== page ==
Since the agglutination of rat lymphocytic cells by "JTT-1 antibody" was not inhibited by antibodies against Intercellular adhesion molecule-1 (ICAM-1) or Lymphocyte function-associated antigen-1 (LFA-1), which are the most representative known cell adhesion molecules expressed on the cells, the present inventors thought that this agglutination was caused by cell adhesion through unknown adhesion molecules having that mediate cell adhesion.

Cell surface molecules (designated "JTT-1 antigen" and "JTT.2 antigen") recognized by each of these two monoclonal antibodies were then identified, isolated, and characterized.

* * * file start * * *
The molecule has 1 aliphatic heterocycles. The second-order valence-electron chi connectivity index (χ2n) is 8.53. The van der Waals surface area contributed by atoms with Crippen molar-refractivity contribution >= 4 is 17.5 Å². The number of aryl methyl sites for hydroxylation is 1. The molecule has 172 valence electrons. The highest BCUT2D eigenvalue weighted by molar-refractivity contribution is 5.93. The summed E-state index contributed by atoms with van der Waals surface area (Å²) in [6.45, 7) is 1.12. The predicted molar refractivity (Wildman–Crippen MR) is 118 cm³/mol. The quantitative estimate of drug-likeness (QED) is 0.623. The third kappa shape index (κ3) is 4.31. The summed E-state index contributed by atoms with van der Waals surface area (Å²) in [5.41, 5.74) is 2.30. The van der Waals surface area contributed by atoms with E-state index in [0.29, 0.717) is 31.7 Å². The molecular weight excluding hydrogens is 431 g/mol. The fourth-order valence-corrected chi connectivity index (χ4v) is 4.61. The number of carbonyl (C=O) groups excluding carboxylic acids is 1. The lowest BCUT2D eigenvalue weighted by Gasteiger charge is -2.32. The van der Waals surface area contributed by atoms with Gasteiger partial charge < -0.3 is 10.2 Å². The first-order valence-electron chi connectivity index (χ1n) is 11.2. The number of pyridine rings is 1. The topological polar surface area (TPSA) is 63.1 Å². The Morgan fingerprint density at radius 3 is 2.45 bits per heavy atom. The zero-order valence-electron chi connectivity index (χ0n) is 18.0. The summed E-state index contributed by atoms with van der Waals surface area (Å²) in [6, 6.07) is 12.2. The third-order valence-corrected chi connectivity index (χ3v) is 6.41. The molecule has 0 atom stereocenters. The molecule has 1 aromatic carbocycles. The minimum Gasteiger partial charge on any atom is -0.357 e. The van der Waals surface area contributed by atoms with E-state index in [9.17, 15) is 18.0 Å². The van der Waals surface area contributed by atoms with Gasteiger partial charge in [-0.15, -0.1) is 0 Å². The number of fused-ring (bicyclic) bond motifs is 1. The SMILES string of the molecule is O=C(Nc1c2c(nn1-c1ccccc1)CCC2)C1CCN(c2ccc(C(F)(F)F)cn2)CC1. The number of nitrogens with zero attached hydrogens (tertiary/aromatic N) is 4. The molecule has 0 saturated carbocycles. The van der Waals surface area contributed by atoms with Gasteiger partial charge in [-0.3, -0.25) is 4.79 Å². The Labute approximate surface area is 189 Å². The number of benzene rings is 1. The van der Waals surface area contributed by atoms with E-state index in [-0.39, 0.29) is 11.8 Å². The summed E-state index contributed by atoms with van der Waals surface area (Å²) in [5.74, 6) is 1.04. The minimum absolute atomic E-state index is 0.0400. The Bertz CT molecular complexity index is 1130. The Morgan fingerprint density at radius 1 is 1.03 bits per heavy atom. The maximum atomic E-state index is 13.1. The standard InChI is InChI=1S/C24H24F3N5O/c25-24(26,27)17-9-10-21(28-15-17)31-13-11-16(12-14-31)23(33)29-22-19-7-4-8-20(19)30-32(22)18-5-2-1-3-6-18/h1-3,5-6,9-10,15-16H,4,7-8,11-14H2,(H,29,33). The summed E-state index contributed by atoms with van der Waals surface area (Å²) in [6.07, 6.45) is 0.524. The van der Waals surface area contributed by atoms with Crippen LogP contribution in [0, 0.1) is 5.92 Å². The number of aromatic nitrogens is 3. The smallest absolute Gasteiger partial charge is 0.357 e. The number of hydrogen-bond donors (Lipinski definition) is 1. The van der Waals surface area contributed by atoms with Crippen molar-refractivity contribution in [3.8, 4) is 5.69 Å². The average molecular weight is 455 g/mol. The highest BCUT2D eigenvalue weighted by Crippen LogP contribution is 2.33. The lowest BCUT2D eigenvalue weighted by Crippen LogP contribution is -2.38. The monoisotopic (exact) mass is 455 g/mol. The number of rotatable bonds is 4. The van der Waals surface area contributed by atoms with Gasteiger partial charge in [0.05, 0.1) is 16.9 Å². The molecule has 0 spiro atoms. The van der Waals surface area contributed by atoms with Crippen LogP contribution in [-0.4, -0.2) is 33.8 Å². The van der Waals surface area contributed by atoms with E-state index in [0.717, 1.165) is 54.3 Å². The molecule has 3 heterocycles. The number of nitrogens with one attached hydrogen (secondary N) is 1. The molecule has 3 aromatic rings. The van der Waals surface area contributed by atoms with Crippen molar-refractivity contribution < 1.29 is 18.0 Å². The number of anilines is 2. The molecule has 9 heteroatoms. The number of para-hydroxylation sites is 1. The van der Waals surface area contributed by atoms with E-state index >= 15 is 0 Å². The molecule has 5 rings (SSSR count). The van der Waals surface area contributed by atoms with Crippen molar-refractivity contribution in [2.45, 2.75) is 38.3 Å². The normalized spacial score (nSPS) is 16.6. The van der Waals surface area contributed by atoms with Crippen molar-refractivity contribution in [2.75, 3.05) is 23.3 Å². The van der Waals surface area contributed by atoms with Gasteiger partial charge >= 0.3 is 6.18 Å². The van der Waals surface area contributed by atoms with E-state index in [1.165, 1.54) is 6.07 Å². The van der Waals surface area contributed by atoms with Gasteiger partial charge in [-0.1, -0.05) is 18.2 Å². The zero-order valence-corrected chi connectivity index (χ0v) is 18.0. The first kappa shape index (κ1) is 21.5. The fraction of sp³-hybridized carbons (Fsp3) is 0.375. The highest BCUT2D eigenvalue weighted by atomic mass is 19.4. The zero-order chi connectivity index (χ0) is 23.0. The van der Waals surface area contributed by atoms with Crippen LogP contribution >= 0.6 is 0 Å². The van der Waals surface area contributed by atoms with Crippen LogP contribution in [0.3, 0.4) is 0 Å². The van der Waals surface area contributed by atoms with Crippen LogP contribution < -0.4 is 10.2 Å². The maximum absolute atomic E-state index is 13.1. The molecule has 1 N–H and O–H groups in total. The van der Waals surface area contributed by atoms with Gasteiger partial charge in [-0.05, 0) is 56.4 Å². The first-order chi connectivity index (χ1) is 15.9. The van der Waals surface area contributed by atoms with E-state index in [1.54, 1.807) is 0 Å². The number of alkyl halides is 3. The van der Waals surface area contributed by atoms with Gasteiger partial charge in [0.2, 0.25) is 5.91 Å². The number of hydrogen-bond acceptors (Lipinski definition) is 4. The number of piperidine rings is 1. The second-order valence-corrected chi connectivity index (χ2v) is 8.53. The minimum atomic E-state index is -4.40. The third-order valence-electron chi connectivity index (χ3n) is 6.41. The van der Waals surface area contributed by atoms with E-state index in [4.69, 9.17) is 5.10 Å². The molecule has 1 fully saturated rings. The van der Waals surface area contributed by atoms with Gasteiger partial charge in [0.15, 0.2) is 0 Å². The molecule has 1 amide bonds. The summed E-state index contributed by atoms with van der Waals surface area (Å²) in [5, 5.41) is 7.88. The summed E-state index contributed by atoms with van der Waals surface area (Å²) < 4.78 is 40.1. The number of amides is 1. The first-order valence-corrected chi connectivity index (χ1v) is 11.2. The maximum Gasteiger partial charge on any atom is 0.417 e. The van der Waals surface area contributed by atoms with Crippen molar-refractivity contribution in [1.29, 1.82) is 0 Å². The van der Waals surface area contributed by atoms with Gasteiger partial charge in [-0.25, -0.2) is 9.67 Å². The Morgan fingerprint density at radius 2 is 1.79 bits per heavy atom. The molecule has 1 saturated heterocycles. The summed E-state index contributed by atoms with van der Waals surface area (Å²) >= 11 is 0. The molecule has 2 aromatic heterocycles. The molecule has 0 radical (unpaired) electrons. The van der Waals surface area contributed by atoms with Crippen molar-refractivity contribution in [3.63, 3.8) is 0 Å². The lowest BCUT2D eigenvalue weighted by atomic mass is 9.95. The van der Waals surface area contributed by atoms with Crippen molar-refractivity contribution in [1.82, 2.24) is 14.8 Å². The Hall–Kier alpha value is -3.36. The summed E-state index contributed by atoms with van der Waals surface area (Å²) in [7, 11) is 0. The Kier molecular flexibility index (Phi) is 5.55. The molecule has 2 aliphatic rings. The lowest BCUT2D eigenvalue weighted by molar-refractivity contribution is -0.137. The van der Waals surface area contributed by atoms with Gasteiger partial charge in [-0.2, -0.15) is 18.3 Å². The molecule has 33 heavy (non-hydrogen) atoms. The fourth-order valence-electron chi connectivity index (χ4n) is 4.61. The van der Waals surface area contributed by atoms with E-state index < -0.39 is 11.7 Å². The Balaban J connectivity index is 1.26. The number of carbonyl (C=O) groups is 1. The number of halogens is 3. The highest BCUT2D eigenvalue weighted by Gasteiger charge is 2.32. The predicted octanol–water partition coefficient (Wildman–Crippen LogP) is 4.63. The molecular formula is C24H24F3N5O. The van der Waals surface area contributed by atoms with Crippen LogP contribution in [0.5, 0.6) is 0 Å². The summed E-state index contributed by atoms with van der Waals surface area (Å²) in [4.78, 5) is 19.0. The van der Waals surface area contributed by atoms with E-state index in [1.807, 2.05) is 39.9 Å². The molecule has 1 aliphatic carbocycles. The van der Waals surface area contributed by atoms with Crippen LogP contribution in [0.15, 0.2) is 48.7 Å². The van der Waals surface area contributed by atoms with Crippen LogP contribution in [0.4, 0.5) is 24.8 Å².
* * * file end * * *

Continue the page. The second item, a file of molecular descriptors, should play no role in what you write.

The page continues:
First, the analysis of the expression patterns of "JTT-1 antigen" and "JTT.2 antigen" in various cells were analyzed by flow cytometry based on fluorescent antibody technique using "JTT-1 antibody" and "JTT-2 antibody." While both "JTT-1 antigen" and "JTT.2 antigen" were strongly expressed in activated lymphoblast cells (activated T lymphoblast cells, activated B lymphoblast cells, etc.) activated by stimulating thymocytes and spleen cells with Concanavalin A (ConA), a mitogen, in particular, in the activated lymphoblast cells, the expression was hardly found in spleen cells not stimulated at all (these cells are sometimes called "resting lymphocytes" herein). The expression patterns of molecules recognized by each of "JTT-1 antibody" and "JTT-2 antibody" were almost the same.